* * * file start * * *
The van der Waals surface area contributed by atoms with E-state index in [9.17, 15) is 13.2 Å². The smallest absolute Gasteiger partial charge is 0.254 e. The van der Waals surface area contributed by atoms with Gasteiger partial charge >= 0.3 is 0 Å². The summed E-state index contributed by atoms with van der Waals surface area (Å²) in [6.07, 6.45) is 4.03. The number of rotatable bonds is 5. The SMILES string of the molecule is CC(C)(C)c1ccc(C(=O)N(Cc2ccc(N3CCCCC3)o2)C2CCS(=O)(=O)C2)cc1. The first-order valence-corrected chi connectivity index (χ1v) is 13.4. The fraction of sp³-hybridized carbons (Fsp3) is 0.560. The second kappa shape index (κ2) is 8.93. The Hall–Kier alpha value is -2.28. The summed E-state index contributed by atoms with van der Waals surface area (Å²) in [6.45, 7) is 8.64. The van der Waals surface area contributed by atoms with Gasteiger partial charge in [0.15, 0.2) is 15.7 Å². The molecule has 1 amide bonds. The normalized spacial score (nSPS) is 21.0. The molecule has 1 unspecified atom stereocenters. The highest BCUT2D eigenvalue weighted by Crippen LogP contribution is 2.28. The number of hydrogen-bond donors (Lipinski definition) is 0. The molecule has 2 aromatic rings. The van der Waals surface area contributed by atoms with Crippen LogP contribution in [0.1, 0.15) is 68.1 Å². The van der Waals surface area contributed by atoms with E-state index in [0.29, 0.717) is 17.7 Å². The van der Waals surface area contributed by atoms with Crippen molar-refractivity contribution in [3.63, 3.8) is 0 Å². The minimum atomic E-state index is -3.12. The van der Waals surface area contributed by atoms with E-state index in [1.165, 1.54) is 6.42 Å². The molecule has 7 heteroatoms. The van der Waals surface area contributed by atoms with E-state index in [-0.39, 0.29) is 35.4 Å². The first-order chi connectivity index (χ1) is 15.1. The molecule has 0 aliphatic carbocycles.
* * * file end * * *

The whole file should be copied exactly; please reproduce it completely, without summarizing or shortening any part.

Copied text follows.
The van der Waals surface area contributed by atoms with E-state index in [9.17, 15) is 13.2 Å². The smallest absolute Gasteiger partial charge is 0.254 e. The van der Waals surface area contributed by atoms with Gasteiger partial charge >= 0.3 is 0 Å². The summed E-state index contributed by atoms with van der Waals surface area (Å²) in [6.07, 6.45) is 4.03. The number of rotatable bonds is 5. The SMILES string of the molecule is CC(C)(C)c1ccc(C(=O)N(Cc2ccc(N3CCCCC3)o2)C2CCS(=O)(=O)C2)cc1. The first-order valence-corrected chi connectivity index (χ1v) is 13.4. The fraction of sp³-hybridized carbons (Fsp3) is 0.560. The second kappa shape index (κ2) is 8.93. The Hall–Kier alpha value is -2.28. The summed E-state index contributed by atoms with van der Waals surface area (Å²) in [6.45, 7) is 8.64. The van der Waals surface area contributed by atoms with Gasteiger partial charge in [0.15, 0.2) is 15.7 Å². The molecule has 1 amide bonds. The normalized spacial score (nSPS) is 21.0. The molecule has 1 unspecified atom stereocenters. The highest BCUT2D eigenvalue weighted by Crippen LogP contribution is 2.28. The number of hydrogen-bond donors (Lipinski definition) is 0. The molecule has 2 aromatic rings. The van der Waals surface area contributed by atoms with Crippen LogP contribution in [0.1, 0.15) is 68.1 Å². The van der Waals surface area contributed by atoms with E-state index in [0.29, 0.717) is 17.7 Å². The van der Waals surface area contributed by atoms with Crippen molar-refractivity contribution in [3.63, 3.8) is 0 Å². The minimum atomic E-state index is -3.12. The van der Waals surface area contributed by atoms with E-state index in [1.165, 1.54) is 6.42 Å². The molecule has 7 heteroatoms. The van der Waals surface area contributed by atoms with E-state index in [-0.39, 0.29) is 35.4 Å². The first-order chi connectivity index (χ1) is 15.1. The molecule has 0 aliphatic carbocycles.